OK, I was doing some debugging with Xorg, and thought I had to use the Magic SysRq key to kill it. But when I had pressed Alt-SysRq-R to give the keyboard control from Xorg back to the kernel, it turned out that I not longer needed to do another SysRq because my Xorg magically worked again… 😉 Unfortunately now, everytime I pressed Alt-F4 to close a window, I found myself on tty4… rather poor. So I needed some way to tell Xorg to grab the keyboard again, and there it is: Just open an xterm and execute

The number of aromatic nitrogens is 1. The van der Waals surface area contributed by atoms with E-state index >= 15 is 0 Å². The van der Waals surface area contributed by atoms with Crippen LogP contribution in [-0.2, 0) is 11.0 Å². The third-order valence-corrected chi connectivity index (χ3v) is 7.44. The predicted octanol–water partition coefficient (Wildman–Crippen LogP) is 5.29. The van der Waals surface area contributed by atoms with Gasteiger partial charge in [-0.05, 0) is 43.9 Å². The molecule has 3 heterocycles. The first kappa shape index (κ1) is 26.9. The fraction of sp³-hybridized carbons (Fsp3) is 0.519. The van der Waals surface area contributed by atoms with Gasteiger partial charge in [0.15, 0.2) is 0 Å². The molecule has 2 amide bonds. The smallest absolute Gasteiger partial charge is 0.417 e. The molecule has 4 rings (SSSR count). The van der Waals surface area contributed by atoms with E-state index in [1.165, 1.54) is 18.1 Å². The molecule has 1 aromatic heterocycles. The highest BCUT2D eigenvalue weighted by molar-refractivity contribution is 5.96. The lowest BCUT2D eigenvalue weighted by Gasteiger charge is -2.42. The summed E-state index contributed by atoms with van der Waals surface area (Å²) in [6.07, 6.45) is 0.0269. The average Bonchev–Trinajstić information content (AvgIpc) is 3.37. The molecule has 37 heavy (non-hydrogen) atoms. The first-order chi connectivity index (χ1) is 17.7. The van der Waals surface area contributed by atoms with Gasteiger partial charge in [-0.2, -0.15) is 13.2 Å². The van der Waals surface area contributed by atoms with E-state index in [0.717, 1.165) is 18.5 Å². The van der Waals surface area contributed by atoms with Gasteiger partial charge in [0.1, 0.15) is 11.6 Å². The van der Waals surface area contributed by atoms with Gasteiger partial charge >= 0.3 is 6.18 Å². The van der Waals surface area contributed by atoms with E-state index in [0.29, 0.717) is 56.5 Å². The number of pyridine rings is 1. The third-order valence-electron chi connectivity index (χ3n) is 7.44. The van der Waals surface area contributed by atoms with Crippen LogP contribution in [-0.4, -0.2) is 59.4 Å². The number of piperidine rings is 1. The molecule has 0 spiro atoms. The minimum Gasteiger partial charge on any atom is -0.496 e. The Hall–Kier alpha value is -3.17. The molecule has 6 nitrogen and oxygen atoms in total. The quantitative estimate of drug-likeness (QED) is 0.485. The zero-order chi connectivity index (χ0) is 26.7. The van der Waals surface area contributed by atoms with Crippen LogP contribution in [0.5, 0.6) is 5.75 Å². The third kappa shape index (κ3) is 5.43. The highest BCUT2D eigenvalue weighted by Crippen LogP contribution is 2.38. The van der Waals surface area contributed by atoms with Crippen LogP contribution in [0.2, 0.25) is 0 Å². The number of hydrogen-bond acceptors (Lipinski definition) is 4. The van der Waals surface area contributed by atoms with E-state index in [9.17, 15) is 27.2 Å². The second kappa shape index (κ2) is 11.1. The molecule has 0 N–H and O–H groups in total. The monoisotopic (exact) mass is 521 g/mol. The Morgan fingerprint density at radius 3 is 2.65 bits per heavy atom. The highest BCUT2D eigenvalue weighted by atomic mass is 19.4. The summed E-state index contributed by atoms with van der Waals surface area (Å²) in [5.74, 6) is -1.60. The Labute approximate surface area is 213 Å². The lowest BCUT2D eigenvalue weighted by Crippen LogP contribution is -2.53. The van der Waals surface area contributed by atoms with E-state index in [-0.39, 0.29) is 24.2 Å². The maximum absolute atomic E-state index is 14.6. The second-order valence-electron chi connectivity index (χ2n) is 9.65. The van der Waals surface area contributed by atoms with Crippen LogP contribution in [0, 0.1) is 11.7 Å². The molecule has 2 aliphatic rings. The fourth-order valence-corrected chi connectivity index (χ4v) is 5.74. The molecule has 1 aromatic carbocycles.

sudo kbd_mode -s
At work I’m using the Dell Latidude E5500 notebook, running on Debian testing. Today, I had some issues with Xorg which could not detect my keyboard and mouse, so I tried to do the Magic SysRq tricks (you can read about it at Wikipedia). Unfortunatley, to press SysRq (on F10), I had to use the Fn key, so if I pressed e. g. Alt+Fn+SysRq+U, the U was detected as keypad 4 because of the Fn key. Luckily, it works as intended if you release the Fn key after having pressed Fn+SysRq, so to remount all mounted filesystems in read-only mode, you would actually hold Alt, hold Fn, hold SysRq, release Fn, press U.
Never thought notebook keyboards were so smart 🙂